The history of copyright extends back to the roots of our civilisation. This is well covered for English law in A history of copyright by UK Intellectual Property. The information on [ this website] covers the intellectual property rights which relate to original work published by Gandyf by British authors. The enforcement of copyright is covered by different laws and the Berne convention on copyright applies effectively for 162 countries. Much on copyright will apply to a particular nation state and this will cause both confusion and the potential for in ignorance to infringe copyright that applies in one nation state and not that of the state where the copy was created. A significant example is that copyright under the Berne Convention must be automatic. In the case of the USA (but not other states !) this is got around by only allowing statutory damages if the copyright is formally registered. Before the Berne convention this was of no consequence, now it definitely can be. Much of the information on copyright on the web in English for example applies to the United States which because of certain features of its historic copyright law did not actually ratify the Berne Convention until 1989. English copyright law is increasingly being harmonised to EU law, which in practice creates very few problems, apart from the likihood that the details are more strict than the minimal standards of the Berne Convention. Apart from the general principles above a few more general principles tend to apply

  • The substance of a work is the main issue. In English law this could be paraphased to be any part without which the work would be without meaning. In other words if you copy sufficient of the work that is sufficient to have original meaning you may have infringed copyright.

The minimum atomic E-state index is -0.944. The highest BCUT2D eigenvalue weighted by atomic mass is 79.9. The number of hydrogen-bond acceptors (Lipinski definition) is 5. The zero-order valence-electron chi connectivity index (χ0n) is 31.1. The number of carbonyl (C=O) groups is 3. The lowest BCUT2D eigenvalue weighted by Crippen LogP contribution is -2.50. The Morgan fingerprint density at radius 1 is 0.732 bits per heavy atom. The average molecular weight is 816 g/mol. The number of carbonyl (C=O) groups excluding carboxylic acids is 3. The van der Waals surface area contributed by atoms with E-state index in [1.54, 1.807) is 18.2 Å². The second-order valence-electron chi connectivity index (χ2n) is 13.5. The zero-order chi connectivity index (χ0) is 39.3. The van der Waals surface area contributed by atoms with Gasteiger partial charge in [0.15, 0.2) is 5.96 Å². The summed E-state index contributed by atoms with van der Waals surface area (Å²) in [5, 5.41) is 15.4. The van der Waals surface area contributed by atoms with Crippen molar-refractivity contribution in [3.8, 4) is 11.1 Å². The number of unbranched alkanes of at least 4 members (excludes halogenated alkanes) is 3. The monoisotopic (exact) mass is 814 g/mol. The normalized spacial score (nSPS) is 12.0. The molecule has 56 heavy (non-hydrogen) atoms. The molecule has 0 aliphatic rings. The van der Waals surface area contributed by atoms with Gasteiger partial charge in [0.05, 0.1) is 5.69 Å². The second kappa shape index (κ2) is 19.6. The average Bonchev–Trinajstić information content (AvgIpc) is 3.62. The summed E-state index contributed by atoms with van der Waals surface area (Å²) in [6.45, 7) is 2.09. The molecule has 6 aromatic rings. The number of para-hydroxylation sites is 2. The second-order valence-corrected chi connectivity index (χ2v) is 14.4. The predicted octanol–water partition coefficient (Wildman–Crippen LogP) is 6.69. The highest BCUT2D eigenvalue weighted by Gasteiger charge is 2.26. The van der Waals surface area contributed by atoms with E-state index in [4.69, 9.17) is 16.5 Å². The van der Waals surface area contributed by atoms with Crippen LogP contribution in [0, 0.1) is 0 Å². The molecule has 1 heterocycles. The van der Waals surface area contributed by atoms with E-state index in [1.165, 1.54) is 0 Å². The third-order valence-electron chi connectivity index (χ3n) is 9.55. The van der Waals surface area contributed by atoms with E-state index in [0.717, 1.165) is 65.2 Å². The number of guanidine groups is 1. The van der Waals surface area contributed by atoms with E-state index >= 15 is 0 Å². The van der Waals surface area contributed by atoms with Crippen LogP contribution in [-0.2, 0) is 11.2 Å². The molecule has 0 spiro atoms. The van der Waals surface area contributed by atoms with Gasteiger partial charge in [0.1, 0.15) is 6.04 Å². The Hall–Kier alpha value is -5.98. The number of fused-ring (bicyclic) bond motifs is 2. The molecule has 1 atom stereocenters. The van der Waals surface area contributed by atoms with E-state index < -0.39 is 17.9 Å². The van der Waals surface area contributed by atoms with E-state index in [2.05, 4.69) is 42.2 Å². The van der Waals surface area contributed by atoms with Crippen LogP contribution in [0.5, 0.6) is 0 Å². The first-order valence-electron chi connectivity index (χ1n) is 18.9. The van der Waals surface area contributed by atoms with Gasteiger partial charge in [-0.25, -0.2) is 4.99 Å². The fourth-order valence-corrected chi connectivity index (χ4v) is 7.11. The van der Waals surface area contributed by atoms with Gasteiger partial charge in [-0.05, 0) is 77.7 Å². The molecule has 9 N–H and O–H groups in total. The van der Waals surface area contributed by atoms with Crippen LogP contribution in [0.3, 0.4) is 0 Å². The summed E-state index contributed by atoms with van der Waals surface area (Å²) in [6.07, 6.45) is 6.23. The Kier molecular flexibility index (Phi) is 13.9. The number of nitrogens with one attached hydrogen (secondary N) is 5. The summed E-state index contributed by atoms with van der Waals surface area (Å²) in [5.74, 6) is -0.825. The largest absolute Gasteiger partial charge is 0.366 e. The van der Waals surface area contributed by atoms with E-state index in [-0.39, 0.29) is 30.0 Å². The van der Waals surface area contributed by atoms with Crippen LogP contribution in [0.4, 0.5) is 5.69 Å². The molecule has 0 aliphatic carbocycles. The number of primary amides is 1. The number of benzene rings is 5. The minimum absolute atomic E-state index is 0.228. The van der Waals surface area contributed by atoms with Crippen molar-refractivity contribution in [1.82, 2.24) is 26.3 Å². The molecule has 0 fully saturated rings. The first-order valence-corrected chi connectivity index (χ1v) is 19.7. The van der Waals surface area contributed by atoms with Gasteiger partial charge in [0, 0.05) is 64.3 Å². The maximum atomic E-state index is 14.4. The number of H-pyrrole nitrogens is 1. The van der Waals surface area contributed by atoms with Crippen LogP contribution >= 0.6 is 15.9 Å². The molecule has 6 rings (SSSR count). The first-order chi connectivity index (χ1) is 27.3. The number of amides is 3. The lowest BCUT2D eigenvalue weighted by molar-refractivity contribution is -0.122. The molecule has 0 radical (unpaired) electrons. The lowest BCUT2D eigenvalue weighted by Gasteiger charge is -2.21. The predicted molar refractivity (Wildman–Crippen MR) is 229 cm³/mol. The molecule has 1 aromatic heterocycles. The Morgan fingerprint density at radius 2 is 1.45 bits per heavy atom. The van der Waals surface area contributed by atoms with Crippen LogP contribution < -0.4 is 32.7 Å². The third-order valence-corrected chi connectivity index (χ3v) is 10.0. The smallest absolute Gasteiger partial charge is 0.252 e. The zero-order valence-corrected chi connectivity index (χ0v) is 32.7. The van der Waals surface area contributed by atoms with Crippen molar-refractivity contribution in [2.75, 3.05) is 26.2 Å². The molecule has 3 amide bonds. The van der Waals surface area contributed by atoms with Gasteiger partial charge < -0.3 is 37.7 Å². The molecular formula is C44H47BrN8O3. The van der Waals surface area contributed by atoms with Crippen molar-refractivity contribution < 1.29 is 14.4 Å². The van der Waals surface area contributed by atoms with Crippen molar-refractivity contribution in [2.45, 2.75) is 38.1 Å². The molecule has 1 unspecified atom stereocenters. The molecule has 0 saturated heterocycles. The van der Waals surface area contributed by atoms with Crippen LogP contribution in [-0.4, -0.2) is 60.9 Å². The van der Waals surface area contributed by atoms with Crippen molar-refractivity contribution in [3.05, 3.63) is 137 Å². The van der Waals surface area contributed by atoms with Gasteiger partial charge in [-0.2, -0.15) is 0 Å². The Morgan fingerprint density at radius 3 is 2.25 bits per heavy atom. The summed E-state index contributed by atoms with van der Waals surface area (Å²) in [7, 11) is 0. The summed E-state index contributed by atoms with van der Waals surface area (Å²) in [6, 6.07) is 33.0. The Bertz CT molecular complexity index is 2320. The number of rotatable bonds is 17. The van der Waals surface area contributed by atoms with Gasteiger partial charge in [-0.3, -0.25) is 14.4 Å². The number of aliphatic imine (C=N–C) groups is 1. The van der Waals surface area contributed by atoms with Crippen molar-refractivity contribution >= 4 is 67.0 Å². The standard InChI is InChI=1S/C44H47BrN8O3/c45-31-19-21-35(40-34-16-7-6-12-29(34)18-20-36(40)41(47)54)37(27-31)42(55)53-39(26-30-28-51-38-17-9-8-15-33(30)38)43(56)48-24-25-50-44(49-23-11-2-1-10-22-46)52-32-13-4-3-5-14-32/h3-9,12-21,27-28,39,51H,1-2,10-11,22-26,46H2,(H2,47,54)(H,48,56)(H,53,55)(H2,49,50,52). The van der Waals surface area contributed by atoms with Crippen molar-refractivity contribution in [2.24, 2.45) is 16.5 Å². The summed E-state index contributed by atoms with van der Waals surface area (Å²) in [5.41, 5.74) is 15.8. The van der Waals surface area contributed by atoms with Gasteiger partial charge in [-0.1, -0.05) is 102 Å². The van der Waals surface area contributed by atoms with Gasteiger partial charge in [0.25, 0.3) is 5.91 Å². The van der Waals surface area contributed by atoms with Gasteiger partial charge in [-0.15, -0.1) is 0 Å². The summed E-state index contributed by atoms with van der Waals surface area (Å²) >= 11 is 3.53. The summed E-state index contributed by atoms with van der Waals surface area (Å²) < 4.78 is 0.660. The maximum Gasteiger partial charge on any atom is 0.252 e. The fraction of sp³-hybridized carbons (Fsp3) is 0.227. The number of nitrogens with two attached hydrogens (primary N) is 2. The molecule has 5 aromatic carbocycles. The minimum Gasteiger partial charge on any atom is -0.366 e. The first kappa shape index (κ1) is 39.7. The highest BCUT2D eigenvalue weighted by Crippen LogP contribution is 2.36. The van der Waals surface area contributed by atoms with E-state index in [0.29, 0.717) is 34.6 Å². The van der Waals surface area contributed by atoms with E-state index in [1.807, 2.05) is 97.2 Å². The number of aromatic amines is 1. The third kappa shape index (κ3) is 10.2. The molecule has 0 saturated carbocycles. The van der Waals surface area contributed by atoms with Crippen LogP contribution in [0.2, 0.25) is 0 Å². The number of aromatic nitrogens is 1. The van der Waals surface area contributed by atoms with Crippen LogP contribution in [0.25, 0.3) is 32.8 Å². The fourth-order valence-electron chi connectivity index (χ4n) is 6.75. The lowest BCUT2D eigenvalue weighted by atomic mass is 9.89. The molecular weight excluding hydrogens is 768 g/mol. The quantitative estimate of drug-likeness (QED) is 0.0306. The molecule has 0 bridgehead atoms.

• Fair use. The best rule in the UK is that you can quote facts but not opinion without infringing copyright. Fair use interpretation will vary. The Crown copyright terms allow an acknowledged extract of up to 250 words of text, but this is far more than than what would usually infringe copyright. The usual UK fair dealing rules apply to private, non commercial use and it would be safest for Ganfyd authors to adhere to the rules for UK copyright exceptions for criticism, review or news reporting
  • Economic damage as a result of infringing copyright is usually where any publisher will run into problems.
  • Moral rights are quite different from copyright and may not in some countries always be considered as part of copyright law. This area of copyright law is particularly likely to be different between EU states and the USA. This is guidance on UK moral rights].

External links

  1. Intellectual property sponsored by The UK Patent Office
Flag of the United Kingdom.png This image, or parts of this text are subject to Crown Copyright. Information subject to Crown Copyright may be re-used if OPSI guidelines are followed.

Material subject to Crown Copyright may not be released under the GFDL or the Ganfyd licence.